-leigh), how many a meadow by a river (' a hohn '), how many a 

' haugh,' or flat land by a river (O.E. Tiealh, dative hale, ' a comer, 

a nook '), found in hundreds of names now as -haU ; though this 

has nothing to do with our modern English hall. But we must 

beware of concluding too hastily that any name with an 

English-looking ending must be English ; -dale and -holm look 

EngHsh enough, but wiU often, the former perhaps always, be 

found to be Norse. Very common is -mere, ' a lake ' — ten times 

in Cheshire alone — often now -mer, as in Cromer, Dunmer, 

Wahner, etc. ; while the -mere may be attached to a non- 

Enghsh name, as in Windermere ; and nowadays in the south 

the mere has generally disappeared, altogether drained long 

ago. The endings -grave and -barrow often survive to tell 

of an old place of sepulture — Belgrave, Gargrave, etc, — whilst 

-or and -over are also common, representing two distinct O.E. 

words, ora and ofr, both meaning ' bank, edge, shore.' Cumnor 

is the former, e.g., and Hadsor the latter. The ofr often gets 

clipped down into -er, as in Hasler, Wooler, etc. 

There is almost no commoner ending than -ford, showing the 
extreme importance of the ford in the early bridgeless days. 
Ford and caster are much the commonest endings in Bede, 
whilst names in -bridge are very rare before the Norman 
Conquest. Among the very few exceptions are Bridgenorth 
and Quatbridge, (Salop), and Cambridge, found in O.E.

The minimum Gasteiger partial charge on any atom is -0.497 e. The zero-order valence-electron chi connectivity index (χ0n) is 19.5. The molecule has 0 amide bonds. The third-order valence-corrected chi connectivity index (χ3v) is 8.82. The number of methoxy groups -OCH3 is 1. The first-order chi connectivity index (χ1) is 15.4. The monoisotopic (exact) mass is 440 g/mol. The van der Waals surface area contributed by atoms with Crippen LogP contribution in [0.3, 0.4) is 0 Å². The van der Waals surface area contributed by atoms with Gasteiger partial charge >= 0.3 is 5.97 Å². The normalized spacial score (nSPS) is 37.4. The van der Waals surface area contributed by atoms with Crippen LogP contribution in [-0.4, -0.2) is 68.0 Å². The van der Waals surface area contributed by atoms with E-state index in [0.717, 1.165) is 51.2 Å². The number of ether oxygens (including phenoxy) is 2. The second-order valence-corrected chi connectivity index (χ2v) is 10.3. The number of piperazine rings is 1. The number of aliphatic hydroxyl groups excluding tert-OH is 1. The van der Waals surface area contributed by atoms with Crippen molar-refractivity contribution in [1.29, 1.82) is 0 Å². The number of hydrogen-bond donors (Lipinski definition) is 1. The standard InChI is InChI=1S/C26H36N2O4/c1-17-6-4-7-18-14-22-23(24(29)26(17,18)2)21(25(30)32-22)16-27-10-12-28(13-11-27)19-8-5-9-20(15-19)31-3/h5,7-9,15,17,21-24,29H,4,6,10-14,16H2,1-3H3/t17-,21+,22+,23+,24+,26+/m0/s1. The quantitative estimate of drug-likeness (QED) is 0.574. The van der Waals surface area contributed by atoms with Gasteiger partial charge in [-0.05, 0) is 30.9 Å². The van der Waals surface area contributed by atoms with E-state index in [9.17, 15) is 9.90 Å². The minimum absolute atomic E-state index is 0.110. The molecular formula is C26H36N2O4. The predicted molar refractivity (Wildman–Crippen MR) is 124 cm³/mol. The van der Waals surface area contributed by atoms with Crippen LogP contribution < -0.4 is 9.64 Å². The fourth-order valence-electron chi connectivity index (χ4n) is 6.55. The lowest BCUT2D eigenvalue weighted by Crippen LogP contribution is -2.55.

Chron., 875, as Grantebrycge. Agbrigg (S. Yorks), Sawbridge 
(Daventry), Bridgford (Staffs), and Slimbridge (Glo'ster), are 
already in Domesday, but not many more. In shires hke 
Berkshire and Cheshire there are no early names in bridge 
at aU. 

The origin and boundary-making of the shires with English 
names has not yet been fully worked out ; but this much is 
clear: that the five great Danish boroughs — Derby, Leicester, 
Nottingham, Lincoln, and Northampton — and the districts 
around themwhich ' obeyed ' them, as the Chronicle often says, 
formed the nucleus of the five modem counties with these 
names. Similar Danish influence organized Hunts, Cambridge, 


Bedford, and Herts. ' Each of these counties had a jarl, or 
earl, whose headquarters were at the " borough." ' Thus 
most of the counties in old Mercia shaped themselves naturally 
rather than ' artificially,' as Freeman puts it. In Wessex the 
counties still retain the names of the princedoms founded by 
the successors of Cerdic. In some of them there was no out- 
standing borough, and even though the shire may contain a 
town of the same name, it was seldom called directly after that 
borough. ' Local divisions in Wessex were not made, but 

When we come to town and village names, by far the most 
important item in our repertoire, we find that they are over- 
whelmingly English, and, for the most part, tell us over and 
over again, with aggravating monotony, how that an English- 
man's house was and is his castle. To understand this group